Representing a Domestic Violence Victim in a Hague Convention Case
Cases involving domestic violence, international laws, or allegations of child abductions are always difficult. But when a client comes to you and describes a case involving all three elements, even a seasoned family law practitioner may feel overwhelmed. At The Hague Domestic Violence Project, we have developed practice resources* and informational guides for general understanding of Hague Convention cases, as well as a brief bank and links to Hague Convention provisions for specific citation.
How Does the Hague Convention Apply in US Courts?
The Hague Convention on the Civil Aspects of International Child Abduction is actually a series of agreements and provisions that have been adopted by numerous member countries to govern issues with international implications. Specifically, the Hague Convention governs the process by which a child, alleged by one parent to have been abducted by the other, is returned to his or her country of habitual residence. The United States has ratified the Hague Convention provisions on international child abduction and was put into force via its implementing legislation, the International Child Abduction Remedies Act (ICARA).
The intent of the Hague Convention is to promote a return of the child to his or her country of habitual residence to allow the local courts to determine a custody award based on local rules and substantive law. The Hague Convention was originally proposed in response to numerous cases in which one parent, typically the abusive parent, abducted a child to the abusive parent's home country rather than fight for child custody in courts that could be favorable to an abuse victim. Recently, domestic violence victims fleeing to their own home countries with their children have had the tables turned on them as the left-behind parents have petitioned for removal of the child back to the batterer's country of residence.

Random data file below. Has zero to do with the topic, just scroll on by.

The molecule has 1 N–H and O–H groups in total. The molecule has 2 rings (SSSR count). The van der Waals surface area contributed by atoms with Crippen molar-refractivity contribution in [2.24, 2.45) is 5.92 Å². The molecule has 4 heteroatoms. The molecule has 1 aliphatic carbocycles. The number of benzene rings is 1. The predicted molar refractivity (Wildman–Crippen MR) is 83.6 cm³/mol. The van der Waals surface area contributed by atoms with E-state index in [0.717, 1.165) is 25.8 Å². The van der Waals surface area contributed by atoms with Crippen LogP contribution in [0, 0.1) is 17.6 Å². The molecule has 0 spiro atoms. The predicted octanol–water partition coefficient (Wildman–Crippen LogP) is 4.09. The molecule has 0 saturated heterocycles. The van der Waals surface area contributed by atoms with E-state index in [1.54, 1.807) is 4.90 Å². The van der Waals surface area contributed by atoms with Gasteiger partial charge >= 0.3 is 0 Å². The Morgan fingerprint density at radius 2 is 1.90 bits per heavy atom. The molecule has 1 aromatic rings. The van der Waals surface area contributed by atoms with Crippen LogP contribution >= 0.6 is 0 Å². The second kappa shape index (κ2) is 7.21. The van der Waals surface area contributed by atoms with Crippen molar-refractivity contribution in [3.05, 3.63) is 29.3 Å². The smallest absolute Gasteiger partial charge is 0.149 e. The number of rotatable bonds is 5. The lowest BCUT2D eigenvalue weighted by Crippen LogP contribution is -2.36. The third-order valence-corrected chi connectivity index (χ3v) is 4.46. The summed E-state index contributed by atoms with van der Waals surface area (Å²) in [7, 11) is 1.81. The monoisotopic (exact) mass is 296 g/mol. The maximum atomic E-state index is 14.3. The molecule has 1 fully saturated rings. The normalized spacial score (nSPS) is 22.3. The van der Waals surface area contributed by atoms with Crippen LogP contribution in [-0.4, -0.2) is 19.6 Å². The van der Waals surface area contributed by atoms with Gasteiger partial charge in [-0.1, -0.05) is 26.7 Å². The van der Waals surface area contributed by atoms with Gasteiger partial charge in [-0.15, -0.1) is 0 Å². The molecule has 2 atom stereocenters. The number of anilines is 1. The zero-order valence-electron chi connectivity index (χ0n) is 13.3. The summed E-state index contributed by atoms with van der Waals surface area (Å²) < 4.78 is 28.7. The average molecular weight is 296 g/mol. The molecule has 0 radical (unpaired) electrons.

What Are Common Elements and Differences in Hague Convention Cases?
The legal process governing removal of a child alleged to be abducted across an international border in the United States and in other signatory countries will have common elements, such as the participation of a Central Authority. But cases may also have differences, depending on the countries involved, because the decision whether to grant the petition for removal of the child will be decided by the court system in the country to which the child had been taken.
Contact The Hague Domestic Violence Project
If you are an attorney representing a domestic violence victim who has fled to the United States with his or her children and now faces a petition for removal, use this site to find information on The Hague Convention, bench guides, and connections to other lawyers who have represented domestic abuse victims facing petitions for removal. If you are unable to find what you need here, please contact us.